Content Marketing Suffers From Cognitive Dissonance (

During Content Marketing World, Keynoter Mindy Kaling joked about the “Etiquette Bitch” speech from her character on “The Office.” Kaling said etiquette would’ve prevented anyone from uttering the word “bitch.” Her character’s reasoning was that she was struggling with coming up with a brand identity.

Content marketing is generally practiced by brands that already have firm identities, but their use of content marketing has its own cognitive dissonance. Is it doing good or doing evil? Do its creators know? Its inherent struggle is based on monetization, in more ways than one. And is judging its value based on how quick audiences convert good or bad?

Content marketing lives at the top of brands’ sales funnels — or in the less revered part of sales cycles. Content creators often end up shortchanged in last-click attribution models, says even Nilla Ali, VP of Strategic Partnerships, BuzzFeed. And her Thursday keynote presentation was about shopping content — which is as close to a blatant “buy now” version of content marketing as a flat-out ad. But even BuzzFeed’s shopping stories may not get last-click attribution.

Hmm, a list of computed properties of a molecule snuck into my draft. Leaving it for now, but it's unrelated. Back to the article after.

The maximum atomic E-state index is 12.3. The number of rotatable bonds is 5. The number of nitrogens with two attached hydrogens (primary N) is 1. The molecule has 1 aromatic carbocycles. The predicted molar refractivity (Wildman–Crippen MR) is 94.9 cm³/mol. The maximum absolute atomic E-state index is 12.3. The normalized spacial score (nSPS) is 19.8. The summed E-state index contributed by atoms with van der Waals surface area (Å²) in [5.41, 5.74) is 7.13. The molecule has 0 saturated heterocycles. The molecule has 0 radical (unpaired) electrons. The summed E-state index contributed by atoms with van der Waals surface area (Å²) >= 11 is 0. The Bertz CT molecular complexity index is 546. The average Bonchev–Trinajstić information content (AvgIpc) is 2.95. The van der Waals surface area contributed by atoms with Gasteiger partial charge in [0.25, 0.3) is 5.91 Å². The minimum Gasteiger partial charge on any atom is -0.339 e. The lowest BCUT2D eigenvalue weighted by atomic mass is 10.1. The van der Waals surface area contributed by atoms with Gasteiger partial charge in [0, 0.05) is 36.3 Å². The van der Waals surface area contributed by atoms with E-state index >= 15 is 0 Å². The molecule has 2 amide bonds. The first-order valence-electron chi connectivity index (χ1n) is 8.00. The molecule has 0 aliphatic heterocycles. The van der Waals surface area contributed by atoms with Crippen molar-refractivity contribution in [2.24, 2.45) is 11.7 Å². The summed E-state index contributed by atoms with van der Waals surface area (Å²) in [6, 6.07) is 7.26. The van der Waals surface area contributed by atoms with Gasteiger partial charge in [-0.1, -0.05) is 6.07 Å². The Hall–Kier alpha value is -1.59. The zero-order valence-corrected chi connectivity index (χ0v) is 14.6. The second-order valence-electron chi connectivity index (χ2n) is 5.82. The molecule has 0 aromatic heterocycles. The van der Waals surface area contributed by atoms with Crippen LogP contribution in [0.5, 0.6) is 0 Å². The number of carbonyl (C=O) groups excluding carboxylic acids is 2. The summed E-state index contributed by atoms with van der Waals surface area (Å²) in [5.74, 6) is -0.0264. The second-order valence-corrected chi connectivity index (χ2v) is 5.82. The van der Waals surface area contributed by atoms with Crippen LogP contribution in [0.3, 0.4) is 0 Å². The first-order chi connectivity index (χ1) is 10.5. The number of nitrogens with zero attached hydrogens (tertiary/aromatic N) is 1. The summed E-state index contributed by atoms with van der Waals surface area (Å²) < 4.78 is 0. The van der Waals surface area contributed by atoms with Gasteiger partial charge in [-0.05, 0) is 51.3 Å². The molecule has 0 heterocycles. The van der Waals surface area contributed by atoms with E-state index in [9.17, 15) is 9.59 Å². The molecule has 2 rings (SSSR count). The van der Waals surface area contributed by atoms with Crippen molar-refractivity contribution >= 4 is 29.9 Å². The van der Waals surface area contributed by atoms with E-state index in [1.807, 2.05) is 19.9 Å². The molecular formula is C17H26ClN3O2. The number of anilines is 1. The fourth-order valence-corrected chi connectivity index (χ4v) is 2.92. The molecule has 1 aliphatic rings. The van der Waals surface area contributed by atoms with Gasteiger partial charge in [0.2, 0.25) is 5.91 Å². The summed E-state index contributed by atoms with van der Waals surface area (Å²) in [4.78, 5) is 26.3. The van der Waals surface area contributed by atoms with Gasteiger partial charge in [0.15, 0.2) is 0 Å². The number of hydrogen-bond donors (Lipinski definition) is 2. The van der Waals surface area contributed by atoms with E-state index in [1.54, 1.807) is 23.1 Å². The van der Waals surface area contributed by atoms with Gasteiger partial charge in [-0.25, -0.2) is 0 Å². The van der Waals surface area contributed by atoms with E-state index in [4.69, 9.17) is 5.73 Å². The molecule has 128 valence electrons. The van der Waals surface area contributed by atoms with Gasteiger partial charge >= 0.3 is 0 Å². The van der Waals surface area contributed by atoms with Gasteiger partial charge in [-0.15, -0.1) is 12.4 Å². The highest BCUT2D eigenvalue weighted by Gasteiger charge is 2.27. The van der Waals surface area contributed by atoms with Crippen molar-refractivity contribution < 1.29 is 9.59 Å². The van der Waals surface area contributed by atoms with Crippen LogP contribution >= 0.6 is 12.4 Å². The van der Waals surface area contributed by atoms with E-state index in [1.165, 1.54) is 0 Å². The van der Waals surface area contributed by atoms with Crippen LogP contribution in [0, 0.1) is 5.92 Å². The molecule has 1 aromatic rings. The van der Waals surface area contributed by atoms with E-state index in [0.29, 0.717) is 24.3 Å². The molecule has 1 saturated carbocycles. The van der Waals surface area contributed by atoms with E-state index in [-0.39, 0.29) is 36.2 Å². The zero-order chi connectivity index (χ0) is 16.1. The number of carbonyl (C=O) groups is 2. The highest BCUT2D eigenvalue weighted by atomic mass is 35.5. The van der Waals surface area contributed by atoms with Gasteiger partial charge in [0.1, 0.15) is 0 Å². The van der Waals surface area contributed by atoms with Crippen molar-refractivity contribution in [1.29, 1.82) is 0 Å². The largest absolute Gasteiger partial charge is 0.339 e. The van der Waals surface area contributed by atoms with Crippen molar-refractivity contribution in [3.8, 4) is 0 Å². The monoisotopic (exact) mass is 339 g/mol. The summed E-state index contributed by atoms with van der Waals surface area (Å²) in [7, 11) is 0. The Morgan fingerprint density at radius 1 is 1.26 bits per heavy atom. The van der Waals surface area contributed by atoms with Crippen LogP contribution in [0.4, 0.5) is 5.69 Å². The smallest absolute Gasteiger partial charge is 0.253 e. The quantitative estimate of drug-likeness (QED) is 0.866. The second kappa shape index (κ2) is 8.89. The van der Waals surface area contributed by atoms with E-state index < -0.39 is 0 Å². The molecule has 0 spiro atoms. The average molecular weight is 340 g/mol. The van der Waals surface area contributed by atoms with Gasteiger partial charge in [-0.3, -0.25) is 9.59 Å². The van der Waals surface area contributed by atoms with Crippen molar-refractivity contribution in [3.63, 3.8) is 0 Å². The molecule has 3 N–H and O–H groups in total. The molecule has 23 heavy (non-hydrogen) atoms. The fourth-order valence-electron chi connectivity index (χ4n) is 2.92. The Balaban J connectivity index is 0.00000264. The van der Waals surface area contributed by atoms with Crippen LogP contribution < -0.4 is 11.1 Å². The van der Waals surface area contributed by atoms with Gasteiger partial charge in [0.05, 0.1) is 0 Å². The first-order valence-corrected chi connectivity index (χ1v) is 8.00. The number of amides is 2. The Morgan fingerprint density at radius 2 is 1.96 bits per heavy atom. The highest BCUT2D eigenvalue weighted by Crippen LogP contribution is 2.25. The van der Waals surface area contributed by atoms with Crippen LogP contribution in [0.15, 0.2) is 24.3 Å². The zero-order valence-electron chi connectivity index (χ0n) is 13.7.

So, before marketers fix attribution models to offer content marketing more sales credit, let’s take a look at various forms of content. We can debate later if they’re all considered content marketing — because, as a journalist, I can tell you media critics can’t even agree on what content is devoid of calls to action; and, therefore, whether even objective journalism can be considered marketing. And that’s been true for decades — far before content marketing entered the zeitgeist. Even within last week’s conference, there seemed to be polar opposite views on what type of content marketing was kosher.
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